Prescription Opioid Use in Women With Endometriosis


Prescription Opioid Use in Women With Endometriosis

Women with endometriosis are more likely to use opioids, for prolonged periods, and concomitantly with benzodiazepines compared to women without this condition.

Key Points

Importance

  • Little research so far has investigated patterns of opioid use in women with endometriosis.

What’s Done Here

  • Data was obtained from Optum Clinformatics Data Mart, which contains information from more than 150 million individuals.
  • This is a retrospective, matched cohort study. Women with endometriosis were matched to women without endometriosis.
  • The index date was defined as the first date from January 2006 through December 2016 that an endometriosis diagnosis was recorded.
  • Outcomes of women with endometriosis were compared to outcomes of women in the control group.
  • Outcomes were reanalyzed after excluding opioid prescriptions filled in the 30 days after the first post-index period surgery date. This is because opioid prescription and use can occur post-surgery.

Key Results

  • The sample consisted of 44,566 women in the case group and 89,132 women in the control group.
  • Women with endometriosis, compared with women without, were more likely in the post-index period to:
    • Have filled at least one prescription for an opioid;
    • Have filled multiple prescriptions for opioids;
    • Fill prescriptions for an opioid for a longer period;
    • Have filled prescriptions for opioids and benzodiazepines concomitantly, for longer periods.
  • The above patterns were similar in the re-analyses excluding opioid prescriptions filled in the 30 days after the first post-index period surgery date.

Limitations of the Study

  • Results may not be generalizable as all women in the study were well-insured.
  • Patients with endometriosis were identified based on diagnostic codes, which may or may not have been the product of rigorous diagnostic procedures.
  • The index date for patients with endometriosis may not have reflected the actual initial diagnosis if that diagnosis was recorded before the data study period of 2005 through 2017.
  • Researchers could confirm that prescriptions were filled but not how the medication was taken by individuals with endometriosis.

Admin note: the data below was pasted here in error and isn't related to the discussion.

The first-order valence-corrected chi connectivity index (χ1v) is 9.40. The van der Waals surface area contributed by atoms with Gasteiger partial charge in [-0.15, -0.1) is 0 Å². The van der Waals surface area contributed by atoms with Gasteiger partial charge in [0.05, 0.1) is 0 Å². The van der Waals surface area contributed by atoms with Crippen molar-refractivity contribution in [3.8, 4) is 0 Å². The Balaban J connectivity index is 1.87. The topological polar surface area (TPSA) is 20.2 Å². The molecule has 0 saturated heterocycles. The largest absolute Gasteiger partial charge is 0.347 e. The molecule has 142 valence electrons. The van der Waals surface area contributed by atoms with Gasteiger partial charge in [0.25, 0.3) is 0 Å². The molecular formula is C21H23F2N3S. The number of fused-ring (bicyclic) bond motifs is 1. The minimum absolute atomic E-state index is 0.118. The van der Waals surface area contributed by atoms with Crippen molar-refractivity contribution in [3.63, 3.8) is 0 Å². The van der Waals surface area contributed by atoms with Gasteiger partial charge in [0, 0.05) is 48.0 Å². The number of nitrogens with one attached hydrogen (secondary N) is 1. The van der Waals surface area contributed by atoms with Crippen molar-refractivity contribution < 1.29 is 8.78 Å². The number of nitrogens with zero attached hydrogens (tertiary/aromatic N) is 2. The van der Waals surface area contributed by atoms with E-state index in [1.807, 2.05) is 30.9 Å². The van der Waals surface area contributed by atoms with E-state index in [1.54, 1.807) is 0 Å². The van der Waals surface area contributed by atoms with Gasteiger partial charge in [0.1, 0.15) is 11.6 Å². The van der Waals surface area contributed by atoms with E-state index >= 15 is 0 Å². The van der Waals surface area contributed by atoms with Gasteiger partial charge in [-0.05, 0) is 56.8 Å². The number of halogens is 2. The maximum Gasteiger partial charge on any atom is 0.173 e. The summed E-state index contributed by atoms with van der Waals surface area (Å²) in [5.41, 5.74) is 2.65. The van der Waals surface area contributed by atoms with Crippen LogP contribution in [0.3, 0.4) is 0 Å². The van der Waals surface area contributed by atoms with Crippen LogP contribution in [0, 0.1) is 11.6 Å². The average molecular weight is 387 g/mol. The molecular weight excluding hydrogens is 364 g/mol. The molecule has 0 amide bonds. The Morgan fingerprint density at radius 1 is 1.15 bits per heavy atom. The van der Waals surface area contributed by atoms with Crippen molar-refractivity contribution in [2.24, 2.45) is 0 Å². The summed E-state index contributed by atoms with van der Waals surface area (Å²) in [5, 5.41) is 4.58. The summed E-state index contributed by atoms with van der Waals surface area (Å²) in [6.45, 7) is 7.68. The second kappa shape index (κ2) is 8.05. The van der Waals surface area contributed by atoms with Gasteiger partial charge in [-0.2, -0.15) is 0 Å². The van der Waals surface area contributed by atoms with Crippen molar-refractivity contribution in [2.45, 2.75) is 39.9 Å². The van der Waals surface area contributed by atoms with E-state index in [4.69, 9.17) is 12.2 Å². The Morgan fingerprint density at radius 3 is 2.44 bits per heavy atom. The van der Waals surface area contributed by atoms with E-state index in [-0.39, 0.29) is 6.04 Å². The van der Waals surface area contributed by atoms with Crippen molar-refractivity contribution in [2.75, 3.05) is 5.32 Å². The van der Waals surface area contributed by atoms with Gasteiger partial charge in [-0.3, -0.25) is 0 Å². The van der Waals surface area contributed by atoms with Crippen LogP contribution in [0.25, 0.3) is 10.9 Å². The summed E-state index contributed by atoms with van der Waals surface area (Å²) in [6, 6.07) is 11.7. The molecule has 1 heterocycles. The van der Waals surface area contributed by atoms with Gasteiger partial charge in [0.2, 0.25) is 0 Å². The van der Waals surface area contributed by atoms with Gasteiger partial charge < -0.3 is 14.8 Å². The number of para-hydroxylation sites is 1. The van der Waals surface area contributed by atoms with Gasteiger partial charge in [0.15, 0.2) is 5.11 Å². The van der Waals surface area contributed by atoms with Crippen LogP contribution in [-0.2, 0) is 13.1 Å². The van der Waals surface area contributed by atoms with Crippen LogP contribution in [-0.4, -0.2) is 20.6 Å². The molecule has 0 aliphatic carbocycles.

Lay Summary

In this study, researchers examined opioid use, opioid prescribing patterns, and timing of the first opioid prescription in endometriosis patients compared with matched women in the control group without endometriosis. A retrospective analysis of Optum Clinformatics Data Mart was conducted. This database contains data from over 150 million individuals and is used by healthcare providers for reimbursement of a service or product provided.

Women with endometriosis were matched to women without endometriosis, the control group, based on factors such as age, geographic region of residence, race, payer type, insurance plan type, and index date. The index date was defined as the first date that an endometriosis diagnosis was recorded. The outcomes of women with endometriosis were compared to outcomes of women in the control group. These outcomes included filling of a prescription for an opioid medication, filling multiple prescriptions for opioids, the total number of days’ supply of opioid medication, and the opioid’s daily dose, which was based on morphine milligram equivalents. Outcomes were reanalyzed after excluding opioid prescriptions filled in the 30 days after the first post-index period surgery date. This is because opioid prescription and use can occur post-surgery.

The sample consisted of 44,566 women in the case group and 89,132 women in the control group. Women with endometriosis, compared with women without, were more likely in the post-index period to have filled at least one prescription for an opioid (79.3% vs 24.2%; P,.001) and to have filled multiple prescriptions for opioids (40.3% vs 10.5%; P,.001). They also filled prescriptions for an opioid for a longer period: “Specifically, in the post-index period, the endometriosis cohort was more likely to have filled opioid prescriptions with total days supplied extending for 31–59 days (4.2% vs 1.1%), 60–89 days (1.5% vs 0.5%), or 90 days or more (5.5% vs 2.5%) (all P,.001; Fig. 3). Women with endometriosis were also more likely to have filled prescriptions for opioids and benzodiazepines concomitantly (10.1 vs 3.5%), for longer periods, (10.1 vs 3.5%), and such concurrent supply extended for at least 7 days (6.0% vs 2.0%), 30 days (3.0% vs 1.2%), or 90 days (1.6% vs 0.7%) (all P,.001). These patterns were similar in the re-analyses excluding opioid prescriptions filled in the 30 days after the first post-index period surgery date.

The authors note that the results of the study are “generally consistent with the results of a 2016 survey, conducted by fellows of the American College of Obstetricians and Gynecologists (ACOG), which indicated that patients with endometriosis receive nearly one quarter (24%) of the opioid mediation prescribed by U.S. obstetrician-gynecologists.” They also highlight concerns about the concomitant use of opioids and benzodiazepines, as “patients taking opioids and benzodiazepines concurrently are an estimated 10 times more likely to die an overdose death relative to those taking opioids alone.” The researchers also state that the study shows how prescribers are not abiding by current ACOG guidelines which suggest using the fewest opioid pills appropriate and avoiding the use of opioids in treating noncancer, chronic pain.


Research Source: https://www.ncbi.nlm.nih.gov/pubmed/31135725


endometriosis opioids benzodiazepines prescription opioid use

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